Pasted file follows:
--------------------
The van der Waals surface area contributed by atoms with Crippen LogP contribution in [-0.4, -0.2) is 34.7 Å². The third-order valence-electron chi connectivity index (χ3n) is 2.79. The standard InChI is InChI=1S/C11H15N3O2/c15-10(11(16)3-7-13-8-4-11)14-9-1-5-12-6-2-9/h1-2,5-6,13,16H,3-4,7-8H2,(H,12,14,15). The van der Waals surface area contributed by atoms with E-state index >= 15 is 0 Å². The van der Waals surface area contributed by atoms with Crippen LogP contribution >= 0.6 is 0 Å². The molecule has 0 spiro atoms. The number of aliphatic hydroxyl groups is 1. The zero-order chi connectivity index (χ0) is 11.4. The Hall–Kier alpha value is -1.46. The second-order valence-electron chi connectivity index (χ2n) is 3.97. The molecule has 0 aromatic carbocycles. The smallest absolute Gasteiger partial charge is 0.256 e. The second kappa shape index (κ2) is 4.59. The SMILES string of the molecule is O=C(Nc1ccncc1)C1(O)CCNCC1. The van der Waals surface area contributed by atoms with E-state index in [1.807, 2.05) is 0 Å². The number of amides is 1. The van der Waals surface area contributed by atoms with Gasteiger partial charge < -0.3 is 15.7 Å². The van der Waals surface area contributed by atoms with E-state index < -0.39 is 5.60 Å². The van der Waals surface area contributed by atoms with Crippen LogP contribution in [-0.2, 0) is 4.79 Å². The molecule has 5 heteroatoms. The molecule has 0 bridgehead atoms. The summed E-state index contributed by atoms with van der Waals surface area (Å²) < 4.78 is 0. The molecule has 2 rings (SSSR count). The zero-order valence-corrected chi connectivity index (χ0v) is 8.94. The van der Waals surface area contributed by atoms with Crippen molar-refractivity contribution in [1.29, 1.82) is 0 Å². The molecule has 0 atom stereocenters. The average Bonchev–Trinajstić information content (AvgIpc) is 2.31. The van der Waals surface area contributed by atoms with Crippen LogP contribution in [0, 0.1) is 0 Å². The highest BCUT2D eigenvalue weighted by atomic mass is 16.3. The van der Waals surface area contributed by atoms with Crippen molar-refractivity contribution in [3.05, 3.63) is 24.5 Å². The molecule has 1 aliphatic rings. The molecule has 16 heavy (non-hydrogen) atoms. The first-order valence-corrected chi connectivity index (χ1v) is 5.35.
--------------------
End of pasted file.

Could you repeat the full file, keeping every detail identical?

The van der Waals surface area contributed by atoms with Crippen LogP contribution in [-0.4, -0.2) is 34.7 Å². The third-order valence-electron chi connectivity index (χ3n) is 2.79. The standard InChI is InChI=1S/C11H15N3O2/c15-10(11(16)3-7-13-8-4-11)14-9-1-5-12-6-2-9/h1-2,5-6,13,16H,3-4,7-8H2,(H,12,14,15). The van der Waals surface area contributed by atoms with E-state index >= 15 is 0 Å². The van der Waals surface area contributed by atoms with Crippen LogP contribution >= 0.6 is 0 Å². The molecule has 0 spiro atoms. The number of aliphatic hydroxyl groups is 1. The zero-order chi connectivity index (χ0) is 11.4. The Hall–Kier alpha value is -1.46. The second-order valence-electron chi connectivity index (χ2n) is 3.97. The molecule has 0 aromatic carbocycles. The smallest absolute Gasteiger partial charge is 0.256 e. The second kappa shape index (κ2) is 4.59. The SMILES string of the molecule is O=C(Nc1ccncc1)C1(O)CCNCC1. The van der Waals surface area contributed by atoms with E-state index in [1.807, 2.05) is 0 Å². The number of amides is 1. The van der Waals surface area contributed by atoms with Gasteiger partial charge < -0.3 is 15.7 Å². The van der Waals surface area contributed by atoms with E-state index < -0.39 is 5.60 Å². The van der Waals surface area contributed by atoms with Crippen LogP contribution in [-0.2, 0) is 4.79 Å². The molecule has 5 heteroatoms. The molecule has 0 bridgehead atoms. The summed E-state index contributed by atoms with van der Waals surface area (Å²) < 4.78 is 0. The molecule has 2 rings (SSSR count). The zero-order valence-corrected chi connectivity index (χ0v) is 8.94. The van der Waals surface area contributed by atoms with Crippen molar-refractivity contribution in [1.29, 1.82) is 0 Å². The molecule has 0 atom stereocenters. The average Bonchev–Trinajstić information content (AvgIpc) is 2.31. The van der Waals surface area contributed by atoms with Crippen LogP contribution in [0, 0.1) is 0 Å². The highest BCUT2D eigenvalue weighted by atomic mass is 16.3. The van der Waals surface area contributed by atoms with Crippen molar-refractivity contribution in [3.05, 3.63) is 24.5 Å². The molecule has 1 aliphatic rings. The molecule has 16 heavy (non-hydrogen) atoms. The first-order valence-corrected chi connectivity index (χ1v) is 5.35.